Back in the 60's and early 70s, most of the low-level functions of a disk drive were controlled by the host CPU. Engineers could have said: "Hey, our CPUs are getting so much faster, it's no problem continuing to control all these low-level functions". Instead, as employees of vertically-integrated companies like IBM and DEC, they were able to take a systemic view of the problem. They realized the advances in silicon technology could be better used to embedded a controller in the drive where it could be more efficient at controlling the actuator and spindle motor. So, they actually completely changed the interface to the disk drive - a radical and foreign concept to so many computer engineers today. Now, three decades later we are dealing with a whole new set of data storage problems and, the processing power embedded in the disk drive has grown along with increases in silicon technology. Now, as in the 1970s, the right answer is to distribute some of this processing to the disk processor where it has the knowledge, and is in the right location to handle it.


    The first thing to realize is these hard drives already have significant processing power built into their controller and in many cases, have wasted silicon real-estate that be used to add more intelligence. This processing power used for thing like fabricating lies about the disk geometry for OS's and drivers that think drive layout is like it was twenty years ago and want a align data on tracks, remapping around bad sections of media, read-ahead and write-back caching, re-ordering I/Os etc. The problem with these last three, is they are being done without any knowledge of the data, severely limiting it's ability to help overall system performance. We need to enable these processor to combine their knowledge of how the drive mechanics really work, with some knowledge of the properties of the data it is storing.


    The first problem to address is the growing disparity between the amount of data stored under a spindle relative to the time it takes mechanical components to access it. For example, if an I/O spans from the end of one track to the beginning of the next, It still takes on the order of a millisecond just to re-align the actuator to the beginning of the track on the next platter. Or, if a track has a media defect, it can take many milliseconds to find the data that has been relocated to a good sector. Drives could save many tens of milliseconds if they just knew how data was grouped together. They could keep related data on the same track and avoid spanning defects. This is, of course, one of the key benefits of moving to an object interface.


    The next problem to address is how to support a performance Service Level Agreement (SLA). Tell the drive that an object needs frequent, or fast access so it can locate it where seek times are shortest. Tell the drive that an object contains audio or video to make sure it can stream the data on reads without gaps. Allow the OS and drive to track access patterns so the drive can adjust the SLA and associated access characteristics as the workload changes. This has to be done where the knowledge of the drive characteristics is known.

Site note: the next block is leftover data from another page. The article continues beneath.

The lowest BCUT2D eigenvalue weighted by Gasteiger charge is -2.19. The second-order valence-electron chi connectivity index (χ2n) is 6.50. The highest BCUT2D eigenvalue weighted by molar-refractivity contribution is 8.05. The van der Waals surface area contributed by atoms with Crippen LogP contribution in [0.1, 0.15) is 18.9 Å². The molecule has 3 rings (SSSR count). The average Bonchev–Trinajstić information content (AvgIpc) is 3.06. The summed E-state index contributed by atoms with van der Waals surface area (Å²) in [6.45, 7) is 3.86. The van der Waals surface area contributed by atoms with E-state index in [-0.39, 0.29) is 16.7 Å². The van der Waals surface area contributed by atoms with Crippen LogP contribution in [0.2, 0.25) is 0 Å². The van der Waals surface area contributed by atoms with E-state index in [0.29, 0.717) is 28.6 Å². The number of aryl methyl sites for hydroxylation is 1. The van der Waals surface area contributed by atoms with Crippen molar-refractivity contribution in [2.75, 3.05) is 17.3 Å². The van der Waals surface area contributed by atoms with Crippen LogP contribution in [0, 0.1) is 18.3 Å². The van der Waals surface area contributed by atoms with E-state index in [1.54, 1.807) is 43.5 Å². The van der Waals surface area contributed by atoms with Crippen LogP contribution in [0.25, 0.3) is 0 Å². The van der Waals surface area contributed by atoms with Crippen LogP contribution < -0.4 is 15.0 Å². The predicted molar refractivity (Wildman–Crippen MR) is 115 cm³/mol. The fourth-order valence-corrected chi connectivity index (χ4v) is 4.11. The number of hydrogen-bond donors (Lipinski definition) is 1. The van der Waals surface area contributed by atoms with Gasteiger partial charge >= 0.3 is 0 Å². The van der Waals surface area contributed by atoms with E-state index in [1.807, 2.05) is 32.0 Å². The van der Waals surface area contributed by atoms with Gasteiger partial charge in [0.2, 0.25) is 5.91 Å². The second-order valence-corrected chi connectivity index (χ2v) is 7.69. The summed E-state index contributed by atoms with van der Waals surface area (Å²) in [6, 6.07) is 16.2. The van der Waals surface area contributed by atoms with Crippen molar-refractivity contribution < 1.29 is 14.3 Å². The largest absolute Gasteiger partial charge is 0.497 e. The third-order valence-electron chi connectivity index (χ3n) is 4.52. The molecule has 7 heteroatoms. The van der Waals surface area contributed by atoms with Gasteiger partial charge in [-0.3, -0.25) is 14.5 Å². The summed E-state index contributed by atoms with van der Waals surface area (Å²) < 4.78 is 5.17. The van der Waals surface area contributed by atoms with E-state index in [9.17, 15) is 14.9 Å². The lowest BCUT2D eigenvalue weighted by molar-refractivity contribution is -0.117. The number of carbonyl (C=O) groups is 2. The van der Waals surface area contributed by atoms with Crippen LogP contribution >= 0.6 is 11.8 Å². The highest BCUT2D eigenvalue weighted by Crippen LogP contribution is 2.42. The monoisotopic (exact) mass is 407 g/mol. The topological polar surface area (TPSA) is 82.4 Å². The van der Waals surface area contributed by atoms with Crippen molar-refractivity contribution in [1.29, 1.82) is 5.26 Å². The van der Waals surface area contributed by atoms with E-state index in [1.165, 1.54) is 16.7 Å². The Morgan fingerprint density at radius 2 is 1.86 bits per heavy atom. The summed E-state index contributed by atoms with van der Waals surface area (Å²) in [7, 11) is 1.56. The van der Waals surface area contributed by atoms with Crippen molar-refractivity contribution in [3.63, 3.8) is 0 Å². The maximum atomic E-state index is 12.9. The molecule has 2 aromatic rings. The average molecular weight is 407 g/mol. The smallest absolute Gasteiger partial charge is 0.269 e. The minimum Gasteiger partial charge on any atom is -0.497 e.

How to Change the Interface
    Of course, at the point I'm not telling the drive vendors anything they don't already know. Seagate, in particular, drove creation of the T10 OSD interface and has been a big advocate of the object interface for drives. The problem is, after almost ten years, they have had limited success. As Christensen pointed out, changing a major interface in a horizontally integrated industry is really hard. No one wants to develop a product to a new interface until there is already an established market. This means, not only are there products that plug into the other side of the interface, but they must be fully mature and 'baked' with an established market. So, the industry sits deadlocked on this chicken-and-egg problem. I think there is hope though and here is my advice on how to create a path out of this deadlock.

    1. Up-level the discussion and speak to the right audience
    The consumer of the features enabled by OSD drives are File System, RAID, and Database application developers. The T10 spec defines the transport mechanism but, that discussion is highly uninteresting to this audience. They need to know specific value they get by storing objects and they need to understand that it's value they can ONLY get by offloading to the embedded disk processor. In addition, it needs to be expressed in their language - as an object API. This is about storing objects and it maps into the Object-Oriented view of development. It's an interface for persisting objects. These objects have some public properties that can be set by the application to define required performance, security and other attributes to be applied when persisting the data. It's basic OO Design 101.

    2. Standardize this higher-level API
    Seagate has already gets the need for standards and has done it for the transport protocol. I hope some standardization of the higher-level API is happening in the SNIA OSD Workgroup. For any serious developer to adopt an API built on HW features, the HW must be available from multiple sources and different vendors must provide consistent behavior for some core set of functions. Of course, this lets direct competitors in on the game, but it up-levels the game to a whole new level of value.